Tim Keller – The diet coke and the business card

It has been over a week since Rev. Tim Keller passed away. I have been moved by the tributes from many people across the Church of Christ, from different backgrounds and denominations, and the secular press.
As with many, I joined with those who prayed for him and his family, and I am still praying for them.
I was not a friend of him, nor did he know me. However, I know there is a photo where he was together with a group of pastors, church planters, and missionaries in 2008 and I was there, as I attended the eight weeks Church Planting Fellow Programme from Redeemer Presbyterian Church.
When I got to Manhattan and entered the building where the offices and lecture rooms were, I knew those eight weeks would become a foundation in my life and ministry. I had listened to sermons and read the books that, by that time, he had written. He was indeed a prolific writer and preacher and an outstanding communicator. You have to be; New York is not any other city, and as the song says, “if you can make it there, you can make it anywhere”. Indeed he did.
During my eight weeks, there was something that I will never forget, every talk, every paper and essay was impregnated with a gospel-centred approach which was at the very heart of Tim Keller’s life and ministry.
During those eight weeks, we were asked to attend the Sunday church services where he was preaching, mornings and evenings and in different locations. We were asked to take notes on his sermons, its content, delivery and exposition of the biblical text. Then during the week, we had the opportunity to discuss and learn from them. I found this shared learning beneficial, as the group was diverse regarding cultures and nationalities. Tim was preaching on Luke 15 – The prodigal son. This later became a book, “The Prodigal God”.

So, why write these words when so much has been written, and much is to be said regarding his life and ministry?
Well, because I want to share what still resonates with me after all these years, since those eight weeks that I spent attending the Redeemer Church planting programme, two things are trivial, and yet for me, made an accurate impression of the man, the pastor and theologian.

So, here is the first:
We were asked to spend a section during one of the morning programmes writing down about twenty questions we wanted to ask him. It took around an hour for the class to agree on these questions, which covered various topics like reformed theology, church history, church planting, the Gospel and devotional life.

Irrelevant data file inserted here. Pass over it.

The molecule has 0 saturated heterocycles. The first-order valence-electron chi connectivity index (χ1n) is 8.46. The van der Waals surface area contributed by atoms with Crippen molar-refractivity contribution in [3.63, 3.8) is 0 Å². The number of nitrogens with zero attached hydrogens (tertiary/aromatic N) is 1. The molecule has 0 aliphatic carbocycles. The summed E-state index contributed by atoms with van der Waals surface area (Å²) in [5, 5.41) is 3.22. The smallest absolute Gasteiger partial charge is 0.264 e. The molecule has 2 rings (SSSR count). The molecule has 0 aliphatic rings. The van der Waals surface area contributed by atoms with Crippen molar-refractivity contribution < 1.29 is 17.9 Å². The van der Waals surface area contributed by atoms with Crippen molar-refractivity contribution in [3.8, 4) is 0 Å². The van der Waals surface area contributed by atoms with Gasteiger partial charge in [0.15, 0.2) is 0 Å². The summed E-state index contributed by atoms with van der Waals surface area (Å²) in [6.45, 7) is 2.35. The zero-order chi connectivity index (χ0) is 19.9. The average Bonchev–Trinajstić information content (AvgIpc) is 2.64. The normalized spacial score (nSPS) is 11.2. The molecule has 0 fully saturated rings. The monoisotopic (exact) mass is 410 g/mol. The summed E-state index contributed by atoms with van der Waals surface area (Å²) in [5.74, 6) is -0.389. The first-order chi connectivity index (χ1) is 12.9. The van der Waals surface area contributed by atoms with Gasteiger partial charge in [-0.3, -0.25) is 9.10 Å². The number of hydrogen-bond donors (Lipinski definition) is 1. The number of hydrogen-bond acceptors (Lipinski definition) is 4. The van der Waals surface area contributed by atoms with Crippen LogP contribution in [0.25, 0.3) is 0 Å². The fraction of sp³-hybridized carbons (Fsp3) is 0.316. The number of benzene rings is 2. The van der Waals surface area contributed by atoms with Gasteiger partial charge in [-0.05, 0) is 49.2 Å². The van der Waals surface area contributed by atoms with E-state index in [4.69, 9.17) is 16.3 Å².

I had only seen him preaching, and this was the first time that he was coming to the class. So, I believe, like many in the class, had a perception of him, and I was expecting him to be very formal, tight and not approachable, and I was so wrong. I was expecting him to come with a Bible and several books, well, his books for us to buy, and I was so wrong.
He came to the class, was introduced, and greeted us. He did not bring anything of what I expected him to come with, but only a Diet Coke. He stood and sat for as long as the twenty questions were asked. This was far away from some USA preachers’ entourage and celebrity culture.
Tim Keller brought into the classroom a Diet Coke, and he answered all the twenty or so questions with a simplicity and clarity that I had not seen and experienced before.
Then there was one question that was one the most important for me. It was not about church planting or any theological theme but about his walk with the Lord and his devotional life.

Here is the second reason:
I was sitting at the front of the class, and when he was asked this, he paused, stood up and got his wallet from his back pocket, opened and took a business card and then read to us three questions printed on that card. He told us about the devotional that he practised, which has become a good habit and sustained him. He told us that he comes to the Scriptures asking what the text is saying about God, Jesus, and Spirit, and then he asked what the text is saying about me and last, what is the most important truth that I need to learn and pray of what God is saying to me through Scriptures. Later on, we did this as a group, and I still have that book note where I wrote that the Lord told me that day.
I have not forgotten that day, and I have applied it to my own devotional life. This, again, was not overly complicated. It was not mystical but so simple and so effective.
A Diet Coke and a business card, you can describe New York in that, but more than that, the simplicity of the Gospel being at the heart of all that is said and done is something that I will always treasure. Tim Keller was, is and will be known as one the most influential theologians of our time, yet in those eight weeks, the influence was the revealing of Christ’s humility and generosity through his Church.

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